A film tries to draw the line between North and South Jersey.
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“Is it a sub or a hoagie?” “Jimmies or sprinkles on ice cream?” Filmmaker Steve Chernoski stands on the Mercer County campus of the College of New Jersey calling out these and other hot-button questions to passing students.
“Hoagie,” responds one. “Sub,” says another. “Sprinkles!” shriek a pair of women. “Jimmies,” sounds a far-off voice.
For ten months, Chernoski has been making a documentary that aims to settle that long-standing debate: Just where is the dividing line between North and South Jersey, and what’s the difference between the two, anyway? To find out, he’s traveled to all 21 counties and asked hundreds of residents where and how they draw the line.
There’s the Driscoll Bridge theory, according to which everything south of that long arching Garden State Parkway span across the Raritan River is South Jersey. (That theory is particularly popular among northerners, Chernoski says, “because when they cross it they feel like they can smell the ocean and that they’re down the Shore.”)
Southerners offer more varied answers. Some draw the line at Trenton, while others say everything north of Cherry Hill is north. In general, the farther south you live, the farther south you place the line. An extreme case: “I had eight people in Cape May County circle the Cape and say everywhere else is North Jersey,” Chernoski says.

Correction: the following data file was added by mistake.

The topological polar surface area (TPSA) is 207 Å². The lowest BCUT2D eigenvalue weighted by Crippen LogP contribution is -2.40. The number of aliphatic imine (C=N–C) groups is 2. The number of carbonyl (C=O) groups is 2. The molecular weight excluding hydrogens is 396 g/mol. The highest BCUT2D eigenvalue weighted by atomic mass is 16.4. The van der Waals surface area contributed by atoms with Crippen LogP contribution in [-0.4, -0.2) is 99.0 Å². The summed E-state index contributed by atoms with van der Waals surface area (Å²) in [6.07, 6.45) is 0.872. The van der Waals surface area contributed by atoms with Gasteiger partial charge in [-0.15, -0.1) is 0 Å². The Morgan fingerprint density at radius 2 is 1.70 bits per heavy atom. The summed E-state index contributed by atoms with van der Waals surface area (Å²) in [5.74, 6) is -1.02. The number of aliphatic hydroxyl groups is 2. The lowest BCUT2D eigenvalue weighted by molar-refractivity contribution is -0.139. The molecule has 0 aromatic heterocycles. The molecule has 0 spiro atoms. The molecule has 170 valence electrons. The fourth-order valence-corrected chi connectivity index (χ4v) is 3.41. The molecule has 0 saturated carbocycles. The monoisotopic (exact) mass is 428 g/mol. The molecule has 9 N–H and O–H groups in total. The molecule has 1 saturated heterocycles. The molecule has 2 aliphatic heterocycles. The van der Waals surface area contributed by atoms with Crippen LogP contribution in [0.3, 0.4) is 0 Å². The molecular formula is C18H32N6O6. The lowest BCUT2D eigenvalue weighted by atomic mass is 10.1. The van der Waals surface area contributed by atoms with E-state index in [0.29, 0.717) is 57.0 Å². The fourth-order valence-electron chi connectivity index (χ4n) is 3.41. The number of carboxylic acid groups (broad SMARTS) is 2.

Chernoski enlisted middle-school math students to calculate an average of all the lines drawn by interviewees and plans to unveil this “people’s line” in New Jersey: The Movie, which he hopes to begin showing on college campuses this summer. He also developed his own line, based on criteria including whether locals root for New York or Philly teams; whether they shop at Wawa or 7-Eleven; and, of course, whether they go to a deli for a sub or a hoagie.
Much of the difference can be chalked up to which media market exerts a stronger influence: New York or Philadelphia. This leads to such anomalies as Warren County in the far north of the state, where Eagles fans are abundant and the word hoagie has currency. One explanation: TV reception from Philadelphia was better than from New York when people relied on antennas. With cable, Giants fans have proliferated.
Isn’t there a Central Jersey? Chernoski, 30, wants to solve the mystery. He grew up in Mercer County, lived in the Ocean City area, and now lives in Hoboken. An Eagles, Phillies, and Devils fan, he admits to being a “very confused person.” When an interviewee from Hightstown claimed that the town is “as central as Central Jersey can be,” Chernoski pelted him with questions and, upon hearing the answers—sub, sprinkles, 7-Eleven—confidently concluded, “You’re North Jersey, my friend.” A couple in Allentown claimed to be Central Jerseyans, but Chernoski put their feet to the fire: If the state were split by a civil war, what side would Allentown fall on? South, they had to admit. He reflects, “I believe in Allentown the younger generation would disagree with what the older people said on camera.”
But Jerseyans are increasingly finding common ground. Icons such as Springsteen, Bon Jovi, and Rutgers football garner statewide pride. As a man Chernoski interviewed put it: “Ever since Greg [Schiano, Rutgers football coach,] came along, there is no more North Jersey, South Jersey. It’s the state of Rutgers and we’re all part of it.”
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